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Help Your Gig Workers Overcome These Challenges

Employers should leverage the pros and cons of the non-traditional workforce to help their gig workers overcome these challenges, while attracting - and retaining - top performing workers.

What do a ghost writer from Brazil, an IT expert from Ukraine, a delivery worker from the United States, and a graphic designer from Pakistan have in common?

That’s right - they are all a key part of the global gig economy workforce, individuals working in a nontraditional manner as self-employed, independent contract workers.

With the gig workforce increasing year by year, there are clearly numerous advantages that spur the growth of this particular economy. However, with the perks and benefits come challenges unique to the gig workforce alone, no matter where they work or reside.

Individuals interested in becoming a part of the gig workforce need to understand both sides of the gig work coin in order to make the best employment decision for themselves and for their future. Employers should leverage the pros and cons of the non-traditional workforce to help their gig workers overcome these challenges, while attracting - and retaining - top performing workers.

Is Gig Work Indistinguishable from Volatility?

When someone thinks of gig work, the most common association that comes to mind is usually: flexibility. Many gig workers choose this path of employment exactly for the freedom that 1099 workers get to choose when and where they want to work, which client they want to take on (and which ones they don’t), and sometimes even what rate to set.

Learn more about the difference between 1099 independent contractors and W2 wage employees

Let’s take Uber or Lyft drivers as an example. Since the passing of Prop 22 ⍰, these drivers have officially been classified as independent contractors, or essentially gig workers. They have the ability to begin and end work as they please, giving them complete autonomy over their working hours.

Proposition (Prop) 22 was passed in California in November 2020, granting app-based transportation and delivery companies the ability to classify their workers as 1099 independent contractors.

“With great power comes great responsibility,” states the Peter Parker principle. For gig workers, sometimes, with a great level of autonomy can come a great deal of instability.

Challenge #1: Benefits

The average gig model doesn’t offer the full suite of perks that W2 wage and salary employees receive. Since gig workers are classified as self-employed, 1099 independent contractors, this means that they don’t benefit from certain protections like employee benefit programs and health insurance, and must file their own taxes.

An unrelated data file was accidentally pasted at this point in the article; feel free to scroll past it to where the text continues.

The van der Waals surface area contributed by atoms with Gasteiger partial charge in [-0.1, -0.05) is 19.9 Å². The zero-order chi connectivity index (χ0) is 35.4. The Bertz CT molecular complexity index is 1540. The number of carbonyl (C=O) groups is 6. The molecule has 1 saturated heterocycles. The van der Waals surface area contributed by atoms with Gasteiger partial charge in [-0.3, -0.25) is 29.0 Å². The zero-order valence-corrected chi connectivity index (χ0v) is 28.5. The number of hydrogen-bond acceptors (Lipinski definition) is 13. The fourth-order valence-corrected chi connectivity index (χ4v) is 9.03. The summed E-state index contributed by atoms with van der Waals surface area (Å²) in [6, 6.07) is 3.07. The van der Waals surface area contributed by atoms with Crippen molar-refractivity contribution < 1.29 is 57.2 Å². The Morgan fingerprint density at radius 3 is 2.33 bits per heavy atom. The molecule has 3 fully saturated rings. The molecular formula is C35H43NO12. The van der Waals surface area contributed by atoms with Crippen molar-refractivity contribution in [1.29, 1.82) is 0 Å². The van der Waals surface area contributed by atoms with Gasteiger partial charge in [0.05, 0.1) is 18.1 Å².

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                                                                                   More than half of the gig workforce doesn’t have access to employer-provided benefits.


★ Gig Perks


The aforementioned high levels of flexibility and control that gig workers have over their schedules, employment styles, payments and decisions are considered to be amongst the greatest advantages of gig work.

In fact, 79% of freelancers work as independents in order to have flexibility in their schedules. Another 77% report working in the gig economy in order to be their own boss.

Gig workers can also claim unique benefits like the costs of using their home as an office and its equipment through the IRS in the United States. Forward-thinking companies, in order to attract high-talent workers, are offering benefits that other employers are not. One example is Caviar, the food delivery and takeout service, who began offering its gig workers insurance benefits in 2018.

Challenge #2: Payday

Once you’re working independently, you’re in business for yourself. Yes, a gig worker chooses when to work and when not to work, but if they don’t work, they don’t get paid.

The flexible nature of the job can often lead to stressful uncertainty. When you are getting paid per completed project or task, you can’t always project what your end of the month paycheck will look like. You also can’t predict the demand for the gigs that your skillset caters to.

Unpredictable changes in employment demand and labor market, like the unprecedented effects caused by the pandemic outbreak, contribute to lack of stability of both the traditional and non-traditional jobs. The bottom line is, if you don’t get hired, you don’t make any money.

★ Transparency


Gig workers often have the power to set their rate for a specific job or project, bargain the pay, and reject or accept offerings that best suit their needs. However, the greatest gift employers can give to their gig workers is transparency.